The Council Bluffs Fire Department will hold a brief memorial ceremony Wednesday at the bell tower next to its headquarters for firefighters lost on Sept. 11, 2001.

The ceremony will begin shortly before 9 a.m. After some brief remarks, the bell will be rung three times, followed by a pause; then four times, followed by another pause; and then three more times, Assistant Fire Chief Chris Sorensen said. The number and spacing represent the 343 firefighters who lost their lives that day at the site, he said.

It will be a chance for firefighters to remember them and to show their solidarity with other firefighters, said Fire Chief Justin James, who was nearing his two-year anniversary with the department on Sept. 11, 2001.

“Firefighters are pretty good at respecting the people that served before us and those who will come after us,” he said.

James had just returned from an out-of-state training workshop on terrorism incidents when he saw TV coverage of the jet hitting the first tower, he said.

“It’s a day I don’t think any of us will ever forget,” he said. “I think, for those of us on the job, it was a pretty good example of what first responders are willing to sacrifice. Those kinds of examples probably play out every day, but these played out on TV.”

Now a veteran firefighter, James has seen crew members risk their lives to try to rescue people.

“I’ve seen some of my guys go into buildings and I wasn’t sure they were going to come back out,” he said.

Police officers also risk their lives when they try to apprehend armed suspects, James said.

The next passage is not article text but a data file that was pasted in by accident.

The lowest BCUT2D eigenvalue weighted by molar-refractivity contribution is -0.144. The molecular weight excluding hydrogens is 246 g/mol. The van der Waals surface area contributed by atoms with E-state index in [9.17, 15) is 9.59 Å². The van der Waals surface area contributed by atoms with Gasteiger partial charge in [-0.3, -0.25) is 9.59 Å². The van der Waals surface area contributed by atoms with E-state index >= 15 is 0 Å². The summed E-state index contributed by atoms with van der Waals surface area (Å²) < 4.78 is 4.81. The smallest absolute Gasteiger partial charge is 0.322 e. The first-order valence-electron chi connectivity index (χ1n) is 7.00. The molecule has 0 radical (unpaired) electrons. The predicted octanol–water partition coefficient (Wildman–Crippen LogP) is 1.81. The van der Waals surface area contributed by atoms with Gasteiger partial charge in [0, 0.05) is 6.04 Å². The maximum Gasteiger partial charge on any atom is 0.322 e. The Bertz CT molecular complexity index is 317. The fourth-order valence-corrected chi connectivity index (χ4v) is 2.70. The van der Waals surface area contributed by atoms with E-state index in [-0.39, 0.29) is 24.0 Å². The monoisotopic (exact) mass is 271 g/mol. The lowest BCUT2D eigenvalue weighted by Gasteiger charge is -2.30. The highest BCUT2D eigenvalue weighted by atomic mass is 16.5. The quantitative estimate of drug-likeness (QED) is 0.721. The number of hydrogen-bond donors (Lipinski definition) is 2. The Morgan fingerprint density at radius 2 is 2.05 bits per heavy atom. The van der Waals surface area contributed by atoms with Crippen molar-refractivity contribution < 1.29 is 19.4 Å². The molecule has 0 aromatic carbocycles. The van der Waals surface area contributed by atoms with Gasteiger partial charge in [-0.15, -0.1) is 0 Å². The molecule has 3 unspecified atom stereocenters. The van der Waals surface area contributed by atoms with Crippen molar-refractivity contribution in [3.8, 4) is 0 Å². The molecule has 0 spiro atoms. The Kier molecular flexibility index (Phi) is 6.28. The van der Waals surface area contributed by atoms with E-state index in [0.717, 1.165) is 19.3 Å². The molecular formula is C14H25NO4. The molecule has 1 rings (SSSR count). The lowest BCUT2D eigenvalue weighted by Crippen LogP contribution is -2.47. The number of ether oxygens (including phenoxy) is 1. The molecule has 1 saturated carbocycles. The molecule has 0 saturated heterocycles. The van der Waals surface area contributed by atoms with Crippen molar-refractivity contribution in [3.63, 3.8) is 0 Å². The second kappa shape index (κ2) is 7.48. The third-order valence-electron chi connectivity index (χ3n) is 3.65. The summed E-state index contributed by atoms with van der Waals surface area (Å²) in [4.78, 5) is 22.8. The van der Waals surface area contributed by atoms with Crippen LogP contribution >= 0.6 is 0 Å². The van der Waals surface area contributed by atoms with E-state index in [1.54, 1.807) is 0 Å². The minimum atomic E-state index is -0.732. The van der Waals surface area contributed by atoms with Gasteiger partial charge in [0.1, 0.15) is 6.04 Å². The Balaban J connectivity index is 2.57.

First responders were among those overlooked when the original memorial plaza at Ground Zero was built, according to the Associated Press. The plaza does not include the names of the firefighters or police officers lost that day or any of the first-responders, recovery workers, community members or cleanup workers who became ill or died from exposure to the smoke, dust or contaminants later — in some cases, years later. Studies have shown that there is a higher rate of brain cancer, non-hodgkins lymphoma and heart trouble among those who spent an extended period of time at Ground Zero.

This spring, granite slabs were added to the memorial plaza to recognize these people as a group, but no names were etched into the rocks. That reflects the ongoing illness of some of the people affected and the fact that the final death toll may not have been reached yet.

— Material from the Associated Press was used in this article.

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